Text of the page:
Hesperocyon and Sunkahetanka, early dogs that were ambush predators rather than pursuit predators like modern wolves.
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Art by Mauricio Anton.
Hesperocyon and Sunkahetanka, early dogs that were ambush predators rather than pursuit predators like modern wolves.

The Rise and Fall of America’s Fossil Dogs

When it came time to adopt a dog, I knew I wanted a dog. An angry, yappy gremlin wouldn’t do. I was on the lookout for a companion that at least somewhat resembled the gray wolf stock from which our domesticated canine companions descended. A real canid. Jet, a black German shepherd I took in earlier this summer, met that description perfectly.

But while I appreciate that Jet has a bit of ancient wolfishness about him, he’s not anything like the earliest dogs. Those dawn canids, which split from their cat cousins around 50 million years ago, were more weasel-like than any modern pooch. These were little ambush predators with dexterous forelimbs that let them grapple with prey. Wolves and other canids as we know them today – pursuit predators that use teeth, rather than paws, to catch and dispatch their victims – are relatively new creatures, and the last remaining sliver of what was once a wider array of prehistoric dogs.

A pair of papers published this month by two different teams of researchers tell the tale. The latest, published today by Universidad de Málaga‘s Borja Figueirido and colleagues, tracks how prehistoric dogs changed as forests gave way to grasslands.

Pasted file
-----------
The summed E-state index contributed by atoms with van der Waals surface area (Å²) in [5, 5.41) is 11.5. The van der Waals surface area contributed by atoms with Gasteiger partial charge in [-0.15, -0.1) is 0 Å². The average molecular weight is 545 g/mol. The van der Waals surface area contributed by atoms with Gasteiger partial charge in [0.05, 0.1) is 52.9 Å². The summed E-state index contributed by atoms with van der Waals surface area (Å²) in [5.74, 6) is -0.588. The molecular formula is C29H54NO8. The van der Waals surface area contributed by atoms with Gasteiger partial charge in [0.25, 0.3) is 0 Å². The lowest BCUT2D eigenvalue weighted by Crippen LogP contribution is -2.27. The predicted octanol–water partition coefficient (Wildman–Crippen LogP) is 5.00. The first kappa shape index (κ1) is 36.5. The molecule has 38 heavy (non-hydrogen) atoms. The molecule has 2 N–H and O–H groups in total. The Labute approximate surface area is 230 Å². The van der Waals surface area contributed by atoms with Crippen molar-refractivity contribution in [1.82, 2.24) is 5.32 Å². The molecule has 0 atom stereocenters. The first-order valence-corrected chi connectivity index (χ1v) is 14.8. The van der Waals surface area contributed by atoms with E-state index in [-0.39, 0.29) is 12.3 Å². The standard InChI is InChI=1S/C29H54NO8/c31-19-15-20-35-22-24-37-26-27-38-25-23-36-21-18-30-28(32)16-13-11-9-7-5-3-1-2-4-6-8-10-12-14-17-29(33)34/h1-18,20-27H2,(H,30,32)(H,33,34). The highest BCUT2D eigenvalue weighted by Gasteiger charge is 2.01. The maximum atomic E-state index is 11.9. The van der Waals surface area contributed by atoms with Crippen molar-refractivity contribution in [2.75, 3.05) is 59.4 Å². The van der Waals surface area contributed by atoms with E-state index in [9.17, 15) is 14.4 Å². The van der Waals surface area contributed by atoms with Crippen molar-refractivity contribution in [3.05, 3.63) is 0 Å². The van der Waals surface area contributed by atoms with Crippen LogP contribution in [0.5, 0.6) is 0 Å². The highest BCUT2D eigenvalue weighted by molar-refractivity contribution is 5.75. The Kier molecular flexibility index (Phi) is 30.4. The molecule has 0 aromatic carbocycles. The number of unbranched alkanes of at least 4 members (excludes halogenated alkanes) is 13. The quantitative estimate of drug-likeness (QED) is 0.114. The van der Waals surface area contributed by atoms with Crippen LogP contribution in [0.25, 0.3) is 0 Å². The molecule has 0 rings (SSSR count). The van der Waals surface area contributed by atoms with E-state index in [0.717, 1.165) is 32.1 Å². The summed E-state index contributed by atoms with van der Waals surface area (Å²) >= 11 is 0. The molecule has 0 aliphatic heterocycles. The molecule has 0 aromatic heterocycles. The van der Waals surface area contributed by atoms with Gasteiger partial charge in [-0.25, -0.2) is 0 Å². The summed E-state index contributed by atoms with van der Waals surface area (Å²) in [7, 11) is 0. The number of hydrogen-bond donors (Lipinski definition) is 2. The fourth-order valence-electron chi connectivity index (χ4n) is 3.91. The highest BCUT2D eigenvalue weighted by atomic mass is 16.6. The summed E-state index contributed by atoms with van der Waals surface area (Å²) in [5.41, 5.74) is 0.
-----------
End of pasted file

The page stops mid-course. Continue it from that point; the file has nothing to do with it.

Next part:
Prior to 40 million years ago, much of North America would have be unrecognizable. Places that host prairies and deserts today were clothed in thick, humid forests where lemur-like primates and little, multi-toed horses browsed on soft leaves. By about 37 million years ago, though, these forests were ceding ground to grasslands.

Herbivores track the change. Some, like the forest-bound primates, went extinct, while the horses, rhinos, and other plant-chewers evolved higher-crowned molars better suited to grinding, grinding, grinding the tougher grasses. And while it was previously thought that this major ecological shift had relatively little effect on North America’s large carnivores, the new study by Figueirido and coauthors concludes that dogs actually went through some dramatic changes as grasslands carpeted the continent.

There were three major lineages of North American dogs during the past 40 million years. There were the early, weaselish hesperocyonines, the bone-crushing borophagines, and the more familiar, wolfish canines. And by looking at the elbow joints of species in all three groups, Figueirido and colleagues were able to reconstruct when canids evolved distinct hunting methods over time.

The hesperocyonines, for the most part, were ambush predators. They could easily turn their paws upwards and had arm flexibility similar to cats. But by around 27 million years ago, when grasslands had become widespread, the borophagines started doing something different. Their elbow joints, Figueirido and co-authors report, were more similar to “pounce-pursuit” predators – similar to modern foxes. Being able to run out in the open was becoming more important as the receding cover gave ambush predators less space to hide. And, speaking of the vulpine canids, the same pounce-pursuit method apparently evolved again around 7 million years ago around the last common ancestor of foxes and wolves. It wasn’t until the Pleistocene, around 2 million years ago, that the first full-on pursuit canids evolved. These dogs, including the predecessors of wolves, were endurance runners with elbows that primarily permitted a forward-back range of motion. As prey wandered out into the open, canids evolved into predators that could go the distance.